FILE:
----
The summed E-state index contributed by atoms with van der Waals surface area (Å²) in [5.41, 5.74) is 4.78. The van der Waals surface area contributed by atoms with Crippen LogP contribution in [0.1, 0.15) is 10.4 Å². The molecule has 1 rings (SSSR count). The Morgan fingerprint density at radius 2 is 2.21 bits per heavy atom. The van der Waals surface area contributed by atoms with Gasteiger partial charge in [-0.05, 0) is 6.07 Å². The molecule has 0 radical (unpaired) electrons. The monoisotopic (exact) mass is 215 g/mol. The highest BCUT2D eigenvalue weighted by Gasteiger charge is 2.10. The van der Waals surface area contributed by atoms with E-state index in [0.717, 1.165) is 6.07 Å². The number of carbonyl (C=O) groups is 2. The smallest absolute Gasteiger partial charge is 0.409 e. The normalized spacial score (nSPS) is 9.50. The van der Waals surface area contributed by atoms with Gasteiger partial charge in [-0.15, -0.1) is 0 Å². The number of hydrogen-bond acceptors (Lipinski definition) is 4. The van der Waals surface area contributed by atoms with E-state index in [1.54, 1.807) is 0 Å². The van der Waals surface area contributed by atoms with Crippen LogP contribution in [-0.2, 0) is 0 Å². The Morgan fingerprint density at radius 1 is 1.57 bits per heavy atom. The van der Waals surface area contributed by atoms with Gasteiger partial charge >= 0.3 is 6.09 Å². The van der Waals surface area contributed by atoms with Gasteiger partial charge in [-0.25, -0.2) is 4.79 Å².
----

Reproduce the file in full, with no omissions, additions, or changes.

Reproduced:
The summed E-state index contributed by atoms with van der Waals surface area (Å²) in [5.41, 5.74) is 4.78. The van der Waals surface area contributed by atoms with Crippen LogP contribution in [0.1, 0.15) is 10.4 Å². The molecule has 1 rings (SSSR count). The Morgan fingerprint density at radius 2 is 2.21 bits per heavy atom. The van der Waals surface area contributed by atoms with Gasteiger partial charge in [-0.05, 0) is 6.07 Å². The molecule has 0 radical (unpaired) electrons. The monoisotopic (exact) mass is 215 g/mol. The highest BCUT2D eigenvalue weighted by Gasteiger charge is 2.10. The van der Waals surface area contributed by atoms with E-state index in [0.717, 1.165) is 6.07 Å². The number of carbonyl (C=O) groups is 2. The smallest absolute Gasteiger partial charge is 0.409 e. The normalized spacial score (nSPS) is 9.50. The van der Waals surface area contributed by atoms with Gasteiger partial charge in [-0.15, -0.1) is 0 Å². The number of hydrogen-bond acceptors (Lipinski definition) is 4. The van der Waals surface area contributed by atoms with E-state index in [1.54, 1.807) is 0 Å². The van der Waals surface area contributed by atoms with Crippen LogP contribution in [-0.2, 0) is 0 Å². The Morgan fingerprint density at radius 1 is 1.57 bits per heavy atom. The van der Waals surface area contributed by atoms with Gasteiger partial charge >= 0.3 is 6.09 Å². The van der Waals surface area contributed by atoms with Gasteiger partial charge in [-0.25, -0.2) is 4.79 Å².